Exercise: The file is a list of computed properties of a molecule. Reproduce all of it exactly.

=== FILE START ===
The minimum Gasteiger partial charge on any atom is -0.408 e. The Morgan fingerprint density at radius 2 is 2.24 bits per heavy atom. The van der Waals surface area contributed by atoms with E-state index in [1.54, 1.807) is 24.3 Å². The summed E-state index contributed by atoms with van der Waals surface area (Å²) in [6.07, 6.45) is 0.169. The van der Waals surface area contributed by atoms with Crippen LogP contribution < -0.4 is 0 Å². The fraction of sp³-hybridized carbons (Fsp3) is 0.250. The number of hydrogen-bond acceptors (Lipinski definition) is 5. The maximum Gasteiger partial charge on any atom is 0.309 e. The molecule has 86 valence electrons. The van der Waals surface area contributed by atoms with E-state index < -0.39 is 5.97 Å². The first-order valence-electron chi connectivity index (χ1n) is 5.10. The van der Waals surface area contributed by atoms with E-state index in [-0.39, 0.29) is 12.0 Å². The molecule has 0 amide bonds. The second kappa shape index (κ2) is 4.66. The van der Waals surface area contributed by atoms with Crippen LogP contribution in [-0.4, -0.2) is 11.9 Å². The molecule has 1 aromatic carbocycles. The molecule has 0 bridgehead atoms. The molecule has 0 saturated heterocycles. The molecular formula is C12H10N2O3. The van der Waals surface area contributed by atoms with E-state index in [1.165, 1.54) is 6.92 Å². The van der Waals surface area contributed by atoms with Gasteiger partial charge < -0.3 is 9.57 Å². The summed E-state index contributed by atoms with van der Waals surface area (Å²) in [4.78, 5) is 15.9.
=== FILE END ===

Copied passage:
The minimum Gasteiger partial charge on any atom is -0.408 e. The Morgan fingerprint density at radius 2 is 2.24 bits per heavy atom. The van der Waals surface area contributed by atoms with E-state index in [1.54, 1.807) is 24.3 Å². The summed E-state index contributed by atoms with van der Waals surface area (Å²) in [6.07, 6.45) is 0.169. The van der Waals surface area contributed by atoms with Crippen LogP contribution < -0.4 is 0 Å². The fraction of sp³-hybridized carbons (Fsp3) is 0.250. The number of hydrogen-bond acceptors (Lipinski definition) is 5. The maximum Gasteiger partial charge on any atom is 0.309 e. The molecule has 86 valence electrons. The van der Waals surface area contributed by atoms with E-state index < -0.39 is 5.97 Å². The first-order valence-electron chi connectivity index (χ1n) is 5.10. The van der Waals surface area contributed by atoms with E-state index in [-0.39, 0.29) is 12.0 Å². The molecule has 0 amide bonds. The second kappa shape index (κ2) is 4.66. The van der Waals surface area contributed by atoms with Crippen LogP contribution in [-0.4, -0.2) is 11.9 Å². The molecule has 1 aromatic carbocycles. The molecule has 0 bridgehead atoms. The molecule has 0 saturated heterocycles. The molecular formula is C12H10N2O3. The van der Waals surface area contributed by atoms with E-state index in [1.165, 1.54) is 6.92 Å². The van der Waals surface area contributed by atoms with Gasteiger partial charge < -0.3 is 9.57 Å². The summed E-state index contributed by atoms with van der Waals surface area (Å²) in [4.78, 5) is 15.9.